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ARS Home » Midwest Area » Ames, Iowa » National Animal Disease Center » Infectious Bacterial Diseases Research » Research » Research Project #432153

Research Project: Pathogenesis and Development of Improved Diagnostic and Control Strategies for Brucellosis in Livestock and Wildlife

Location: Infectious Bacterial Diseases Research

2017 Annual Report

Objective 1: Refine the experimental infection models to characterize pathologic and immunologic responses in elk, swine and bison including use of molecular and/or proteomic and transcriptomic techniques. Subobjective 1.1: Refine the experimental challenge model for elk. Subobjective 1.2: Characterization of immunologic mechanisms related to protection after booster vaccination. Subobjective 1.3: Characterization of immunologic mechanisms related to protection after vaccination of swine and elk with novel new vaccines. Subobjective 1.4: Characterize transcriptomic responses of host and Brucella spp. to in vivo infection. Objective 2: Using the models refined in Objective 1, develop new and/or improved diagnostic and intervention strategies to control Brucella infections in wildlife reservoirs responsible for infecting domestic production animals. Subobjective 2.1: Identify vaccination strategies that are protective for bison, elk, and/or cattle against experimental challenge with Brucella abortus strain 2308. Subobjective 2.2: Characterize efficacy of novel vaccines to protect swine from virulent B. suis. Subobjective 2.3: Development of new brucellosis serologic assays using novel epitope identification strategies.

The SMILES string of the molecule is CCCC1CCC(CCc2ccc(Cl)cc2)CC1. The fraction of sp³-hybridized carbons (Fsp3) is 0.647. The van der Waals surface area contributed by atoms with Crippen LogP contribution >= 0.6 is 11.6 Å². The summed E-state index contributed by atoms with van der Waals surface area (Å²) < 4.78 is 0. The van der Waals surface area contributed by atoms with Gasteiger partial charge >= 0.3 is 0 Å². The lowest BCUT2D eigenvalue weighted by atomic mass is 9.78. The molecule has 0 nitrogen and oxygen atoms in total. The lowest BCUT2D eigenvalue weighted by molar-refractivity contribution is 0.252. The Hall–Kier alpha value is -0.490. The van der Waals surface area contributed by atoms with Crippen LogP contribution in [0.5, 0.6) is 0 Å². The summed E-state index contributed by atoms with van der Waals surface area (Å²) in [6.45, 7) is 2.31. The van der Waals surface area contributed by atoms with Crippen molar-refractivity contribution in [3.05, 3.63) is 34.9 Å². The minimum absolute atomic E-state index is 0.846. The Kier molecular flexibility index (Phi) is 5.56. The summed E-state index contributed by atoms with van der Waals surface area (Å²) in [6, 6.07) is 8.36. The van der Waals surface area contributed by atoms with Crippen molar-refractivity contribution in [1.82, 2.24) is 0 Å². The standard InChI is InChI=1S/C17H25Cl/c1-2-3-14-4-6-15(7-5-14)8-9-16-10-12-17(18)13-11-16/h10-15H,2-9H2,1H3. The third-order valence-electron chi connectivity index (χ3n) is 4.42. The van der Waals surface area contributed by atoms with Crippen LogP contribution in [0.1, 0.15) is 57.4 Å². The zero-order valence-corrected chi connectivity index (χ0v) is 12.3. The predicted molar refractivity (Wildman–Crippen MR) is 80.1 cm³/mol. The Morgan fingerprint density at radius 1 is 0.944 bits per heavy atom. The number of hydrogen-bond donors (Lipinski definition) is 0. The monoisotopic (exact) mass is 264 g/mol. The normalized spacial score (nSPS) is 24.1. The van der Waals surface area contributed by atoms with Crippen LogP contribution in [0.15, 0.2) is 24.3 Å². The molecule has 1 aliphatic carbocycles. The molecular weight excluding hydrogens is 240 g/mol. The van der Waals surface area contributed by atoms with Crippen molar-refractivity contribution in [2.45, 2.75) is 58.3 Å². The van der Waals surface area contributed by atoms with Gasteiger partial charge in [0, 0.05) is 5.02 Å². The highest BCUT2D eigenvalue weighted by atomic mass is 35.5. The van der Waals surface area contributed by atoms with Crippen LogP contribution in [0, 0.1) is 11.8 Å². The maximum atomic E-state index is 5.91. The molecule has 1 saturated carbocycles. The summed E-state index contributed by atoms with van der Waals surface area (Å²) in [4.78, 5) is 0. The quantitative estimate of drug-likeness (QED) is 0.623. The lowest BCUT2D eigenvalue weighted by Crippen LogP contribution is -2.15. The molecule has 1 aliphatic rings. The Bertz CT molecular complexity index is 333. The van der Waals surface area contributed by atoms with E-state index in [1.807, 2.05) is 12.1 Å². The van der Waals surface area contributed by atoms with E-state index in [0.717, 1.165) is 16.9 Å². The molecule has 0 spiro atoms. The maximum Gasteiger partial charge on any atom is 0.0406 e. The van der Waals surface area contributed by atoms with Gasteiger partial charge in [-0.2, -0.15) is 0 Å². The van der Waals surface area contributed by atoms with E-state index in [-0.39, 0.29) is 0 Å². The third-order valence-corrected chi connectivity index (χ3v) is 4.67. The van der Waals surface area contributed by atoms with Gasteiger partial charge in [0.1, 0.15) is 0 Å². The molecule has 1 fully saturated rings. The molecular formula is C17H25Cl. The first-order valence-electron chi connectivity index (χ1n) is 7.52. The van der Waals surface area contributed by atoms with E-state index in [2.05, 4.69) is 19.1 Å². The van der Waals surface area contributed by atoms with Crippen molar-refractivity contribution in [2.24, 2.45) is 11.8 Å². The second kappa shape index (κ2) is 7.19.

The long-term goals of this project are to facilitate the completion of brucellosis eradication programs in domestic livestock, and prevent reintroduction of brucellosis into livestock from wildlife reservoirs. Specifically, fundamental knowledge on Brucella pathogenesis will be gained, efficacious vaccination systems will be identified, and sensitive and specific diagnostic tools will be developed to aid eradication programs. Immunogenicity of vaccination strategies in targeted hosts (cattle, bison, elk, and swine), including novel vaccine platforms, will be evaluated in targeted species and efficacy characterized by experimental challenge. In addition, the project will try to improve the standard experimental challenge model for elk to better replicate the clinical effects of brucellosis under field conditions. By simultaneously characterizing the in vivo transcriptome of B. abortus and natural host during infection, we will develop knowledge of molecular mechanisms involved in regulation of host responses to infection, and genes expressed by the pathogen under in vivo conditions. This basic knowledge will identify future targets for development of new vaccines, diagnostics, immunomodulation, and possibly therapeutics. New diagnostics will be developed and analyzed for their ability to detect brucellosis in swine and cattle, and may allow differentiation of which Brucella spp. is associated with infection. The research will help resolve the risk of re-infection of domestic livestock from wildlife reservoirs of brucellosis, protect the financial investment that has been made in the U.S. brucellosis eradication program, and provide public health benefits by reducing the risk of zoonotic infection.

Progress Report